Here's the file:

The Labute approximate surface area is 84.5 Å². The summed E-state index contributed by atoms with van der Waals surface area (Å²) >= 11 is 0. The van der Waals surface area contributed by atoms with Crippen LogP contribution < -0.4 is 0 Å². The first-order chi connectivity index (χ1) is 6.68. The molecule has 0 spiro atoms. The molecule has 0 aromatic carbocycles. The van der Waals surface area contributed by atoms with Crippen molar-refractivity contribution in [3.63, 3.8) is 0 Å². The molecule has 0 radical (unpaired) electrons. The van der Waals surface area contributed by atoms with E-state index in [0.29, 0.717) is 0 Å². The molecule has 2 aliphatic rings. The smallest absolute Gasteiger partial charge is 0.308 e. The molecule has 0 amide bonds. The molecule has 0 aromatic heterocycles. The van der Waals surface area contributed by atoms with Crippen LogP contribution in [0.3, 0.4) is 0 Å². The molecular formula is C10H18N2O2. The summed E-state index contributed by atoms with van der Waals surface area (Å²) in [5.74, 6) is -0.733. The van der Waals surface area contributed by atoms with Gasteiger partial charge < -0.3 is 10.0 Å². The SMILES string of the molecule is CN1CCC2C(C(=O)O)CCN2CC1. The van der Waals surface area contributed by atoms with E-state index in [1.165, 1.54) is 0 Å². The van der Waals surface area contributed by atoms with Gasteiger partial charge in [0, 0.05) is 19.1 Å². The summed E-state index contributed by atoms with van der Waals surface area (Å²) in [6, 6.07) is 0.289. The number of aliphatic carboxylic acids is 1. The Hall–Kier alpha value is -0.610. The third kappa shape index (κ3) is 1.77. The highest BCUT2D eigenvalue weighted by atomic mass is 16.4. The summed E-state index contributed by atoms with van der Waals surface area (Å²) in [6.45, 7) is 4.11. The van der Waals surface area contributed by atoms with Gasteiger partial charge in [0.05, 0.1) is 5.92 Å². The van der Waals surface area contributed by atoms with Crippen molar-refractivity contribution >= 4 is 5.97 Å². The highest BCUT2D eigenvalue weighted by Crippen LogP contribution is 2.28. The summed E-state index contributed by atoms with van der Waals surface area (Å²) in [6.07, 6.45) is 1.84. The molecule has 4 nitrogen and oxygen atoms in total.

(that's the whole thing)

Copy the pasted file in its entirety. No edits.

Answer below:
The Labute approximate surface area is 84.5 Å². The summed E-state index contributed by atoms with van der Waals surface area (Å²) >= 11 is 0. The van der Waals surface area contributed by atoms with Crippen LogP contribution < -0.4 is 0 Å². The first-order chi connectivity index (χ1) is 6.68. The molecule has 0 spiro atoms. The molecule has 0 aromatic carbocycles. The van der Waals surface area contributed by atoms with Crippen molar-refractivity contribution in [3.63, 3.8) is 0 Å². The molecule has 0 radical (unpaired) electrons. The van der Waals surface area contributed by atoms with E-state index in [0.29, 0.717) is 0 Å². The molecule has 2 aliphatic rings. The smallest absolute Gasteiger partial charge is 0.308 e. The molecule has 0 amide bonds. The molecule has 0 aromatic heterocycles. The van der Waals surface area contributed by atoms with Crippen LogP contribution in [0.3, 0.4) is 0 Å². The molecular formula is C10H18N2O2. The summed E-state index contributed by atoms with van der Waals surface area (Å²) in [5.74, 6) is -0.733. The van der Waals surface area contributed by atoms with Gasteiger partial charge < -0.3 is 10.0 Å². The SMILES string of the molecule is CN1CCC2C(C(=O)O)CCN2CC1. The van der Waals surface area contributed by atoms with E-state index in [1.165, 1.54) is 0 Å². The van der Waals surface area contributed by atoms with Gasteiger partial charge in [0, 0.05) is 19.1 Å². The summed E-state index contributed by atoms with van der Waals surface area (Å²) in [6, 6.07) is 0.289. The number of aliphatic carboxylic acids is 1. The Hall–Kier alpha value is -0.610. The third kappa shape index (κ3) is 1.77. The highest BCUT2D eigenvalue weighted by atomic mass is 16.4. The summed E-state index contributed by atoms with van der Waals surface area (Å²) in [6.45, 7) is 4.11. The van der Waals surface area contributed by atoms with Gasteiger partial charge in [0.05, 0.1) is 5.92 Å². The van der Waals surface area contributed by atoms with Crippen molar-refractivity contribution >= 4 is 5.97 Å². The highest BCUT2D eigenvalue weighted by Crippen LogP contribution is 2.28. The summed E-state index contributed by atoms with van der Waals surface area (Å²) in [6.07, 6.45) is 1.84. The molecule has 4 nitrogen and oxygen atoms in total.